According to Firearm Chronicles
In the South, most states have some measure of preemption on the books. This is a pro-gun area and they don’t want their larger municipalities creating their own gun control laws that jam up law-abiding citizens who are unaware such measures are in place. Especially since so many of these larger municipalities have much higher crime than the rest of the state.
However, there’s one exception in many preemption laws, and that’s the ability for communities to restrict the discharging of a firearm within the city limits.
In fact, many communities have already passed such restrictions and there’s reason to understand why they did. While I may not agree with this–there are ways to restrict dangerous activity without such an ordinance, after all–I do understand where these cities are coming from.
One that doesn’t have such a law is, apparently, Myrtle Beach, South Carolina. And, based on what happened when a city councilman suggested such a law, they’re not likely to ever have one.
Yesterday, the Freedom Action Network alerted local residents to this morning’s attempt along with a call to action.
Hundreds of calls, emails, and text messages poured into the inboxes of Horry County Councilmen.
[Councilman Gary] Loftus asked for the measure to be approved this morning, but the Public Safety Committee could not recommend it.
We spoke with Horry County Council Chairman Johnny Gardner who told us Loftus has requested the ordinance be placed on the agenda tonight.
It will be placed on the agenda as not recommended by the Public Safety Committee.
Now, in fairness, weapons discharging ordinances are hardly the most restrictive kind of measure we could potentially see. That said, it was still an attempt to restrict the gun rights of Myrtle Beach residents and it was justly smacked down and smacked down hard. While it’ll still be on the agenda, it was described as being “dead on arrival.”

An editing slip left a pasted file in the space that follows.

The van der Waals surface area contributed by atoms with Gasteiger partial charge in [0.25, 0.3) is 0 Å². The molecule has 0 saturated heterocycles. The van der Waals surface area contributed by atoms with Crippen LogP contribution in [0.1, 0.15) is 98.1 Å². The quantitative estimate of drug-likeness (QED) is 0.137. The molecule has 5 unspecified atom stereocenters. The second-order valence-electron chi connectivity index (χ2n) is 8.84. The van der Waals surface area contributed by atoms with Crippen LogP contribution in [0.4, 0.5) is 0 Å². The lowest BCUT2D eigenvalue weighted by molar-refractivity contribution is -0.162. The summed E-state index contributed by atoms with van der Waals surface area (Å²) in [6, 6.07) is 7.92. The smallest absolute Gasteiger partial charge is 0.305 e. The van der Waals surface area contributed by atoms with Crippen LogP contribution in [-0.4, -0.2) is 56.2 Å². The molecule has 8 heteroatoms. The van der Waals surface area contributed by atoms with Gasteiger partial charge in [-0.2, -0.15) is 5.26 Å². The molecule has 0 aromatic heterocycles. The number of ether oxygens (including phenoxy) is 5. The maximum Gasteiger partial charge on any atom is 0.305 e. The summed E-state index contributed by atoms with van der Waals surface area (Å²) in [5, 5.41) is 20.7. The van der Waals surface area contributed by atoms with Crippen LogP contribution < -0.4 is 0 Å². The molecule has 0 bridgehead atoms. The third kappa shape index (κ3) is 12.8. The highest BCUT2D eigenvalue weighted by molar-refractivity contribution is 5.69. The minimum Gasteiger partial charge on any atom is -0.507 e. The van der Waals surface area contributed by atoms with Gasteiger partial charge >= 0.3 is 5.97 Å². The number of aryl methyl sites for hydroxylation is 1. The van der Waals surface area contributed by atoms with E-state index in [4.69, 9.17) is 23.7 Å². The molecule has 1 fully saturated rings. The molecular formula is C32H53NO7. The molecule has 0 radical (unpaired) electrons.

Of course, there are others who like would have opposed the measure had they known about it.
In particular, general contractors might have taken issue with one part of the ordinance that included nail guns as being illegal for use within the city. While air nail guns can be dangerous if used improperly, they’re generally used by people trying to conduct a task. They allow them to nail things together far faster than with a hammer. In a trade, time is money, so doing things quickly and automating in the first places you can just make sense. Telling them it’s illegal to use expensive tools they purchased to speed up the construction process wasn’t likely to go over well.
So, again, it’s a good thing gun rights advocates stepped up and let their voices be heard. There’s no reason for a measure like this to pass, so killing it before it could do any harm is a net win for everyone. The biggest problem, at least in my minds, was that someone actually thought a measure like this was a good idea and figured they could get away with putting it out there.
Hopefully, voters will make their displeasure known come reelection time.